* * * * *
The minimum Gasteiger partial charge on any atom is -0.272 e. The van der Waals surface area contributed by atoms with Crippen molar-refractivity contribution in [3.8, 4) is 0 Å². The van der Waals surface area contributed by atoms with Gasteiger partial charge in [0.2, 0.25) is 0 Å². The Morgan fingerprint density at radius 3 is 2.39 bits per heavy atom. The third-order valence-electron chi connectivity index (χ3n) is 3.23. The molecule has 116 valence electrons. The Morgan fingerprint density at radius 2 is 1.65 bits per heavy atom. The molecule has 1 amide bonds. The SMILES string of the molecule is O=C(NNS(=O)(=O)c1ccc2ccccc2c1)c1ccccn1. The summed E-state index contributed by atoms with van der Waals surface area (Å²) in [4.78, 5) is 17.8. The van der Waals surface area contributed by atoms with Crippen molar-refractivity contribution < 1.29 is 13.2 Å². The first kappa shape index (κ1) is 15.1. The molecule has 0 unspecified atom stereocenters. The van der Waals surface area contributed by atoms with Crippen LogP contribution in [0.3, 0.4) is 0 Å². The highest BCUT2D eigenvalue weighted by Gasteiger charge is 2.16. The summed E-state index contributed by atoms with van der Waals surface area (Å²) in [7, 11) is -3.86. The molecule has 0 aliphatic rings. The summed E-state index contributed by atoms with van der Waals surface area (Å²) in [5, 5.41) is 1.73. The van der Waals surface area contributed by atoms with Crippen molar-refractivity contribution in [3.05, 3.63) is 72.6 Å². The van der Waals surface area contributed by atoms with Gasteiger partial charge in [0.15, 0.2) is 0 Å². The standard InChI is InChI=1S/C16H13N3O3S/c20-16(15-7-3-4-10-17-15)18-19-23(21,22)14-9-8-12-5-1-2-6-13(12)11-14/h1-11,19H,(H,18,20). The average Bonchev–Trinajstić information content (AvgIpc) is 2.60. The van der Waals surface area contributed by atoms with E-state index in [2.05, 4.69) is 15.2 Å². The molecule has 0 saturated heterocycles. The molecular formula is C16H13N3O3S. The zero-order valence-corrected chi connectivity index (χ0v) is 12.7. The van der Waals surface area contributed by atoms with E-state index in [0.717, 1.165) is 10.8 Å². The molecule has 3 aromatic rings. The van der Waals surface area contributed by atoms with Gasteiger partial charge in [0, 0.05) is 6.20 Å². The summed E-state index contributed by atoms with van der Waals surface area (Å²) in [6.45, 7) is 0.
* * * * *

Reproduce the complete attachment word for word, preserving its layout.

The minimum Gasteiger partial charge on any atom is -0.272 e. The van der Waals surface area contributed by atoms with Crippen molar-refractivity contribution in [3.8, 4) is 0 Å². The van der Waals surface area contributed by atoms with Gasteiger partial charge in [0.2, 0.25) is 0 Å². The Morgan fingerprint density at radius 3 is 2.39 bits per heavy atom. The third-order valence-electron chi connectivity index (χ3n) is 3.23. The molecule has 116 valence electrons. The Morgan fingerprint density at radius 2 is 1.65 bits per heavy atom. The molecule has 1 amide bonds. The SMILES string of the molecule is O=C(NNS(=O)(=O)c1ccc2ccccc2c1)c1ccccn1. The summed E-state index contributed by atoms with van der Waals surface area (Å²) in [4.78, 5) is 17.8. The van der Waals surface area contributed by atoms with Crippen molar-refractivity contribution < 1.29 is 13.2 Å². The first kappa shape index (κ1) is 15.1. The molecule has 0 unspecified atom stereocenters. The van der Waals surface area contributed by atoms with Crippen LogP contribution in [0.3, 0.4) is 0 Å². The highest BCUT2D eigenvalue weighted by Gasteiger charge is 2.16. The summed E-state index contributed by atoms with van der Waals surface area (Å²) in [7, 11) is -3.86. The molecule has 0 aliphatic rings. The summed E-state index contributed by atoms with van der Waals surface area (Å²) in [5, 5.41) is 1.73. The van der Waals surface area contributed by atoms with Crippen molar-refractivity contribution in [3.05, 3.63) is 72.6 Å². The van der Waals surface area contributed by atoms with Gasteiger partial charge in [0.15, 0.2) is 0 Å². The standard InChI is InChI=1S/C16H13N3O3S/c20-16(15-7-3-4-10-17-15)18-19-23(21,22)14-9-8-12-5-1-2-6-13(12)11-14/h1-11,19H,(H,18,20). The average Bonchev–Trinajstić information content (AvgIpc) is 2.60. The van der Waals surface area contributed by atoms with E-state index in [2.05, 4.69) is 15.2 Å². The molecule has 0 saturated heterocycles. The molecular formula is C16H13N3O3S. The zero-order valence-corrected chi connectivity index (χ0v) is 12.7. The van der Waals surface area contributed by atoms with E-state index in [0.717, 1.165) is 10.8 Å². The molecule has 3 aromatic rings. The van der Waals surface area contributed by atoms with Gasteiger partial charge in [0, 0.05) is 6.20 Å². The summed E-state index contributed by atoms with van der Waals surface area (Å²) in [6.45, 7) is 0.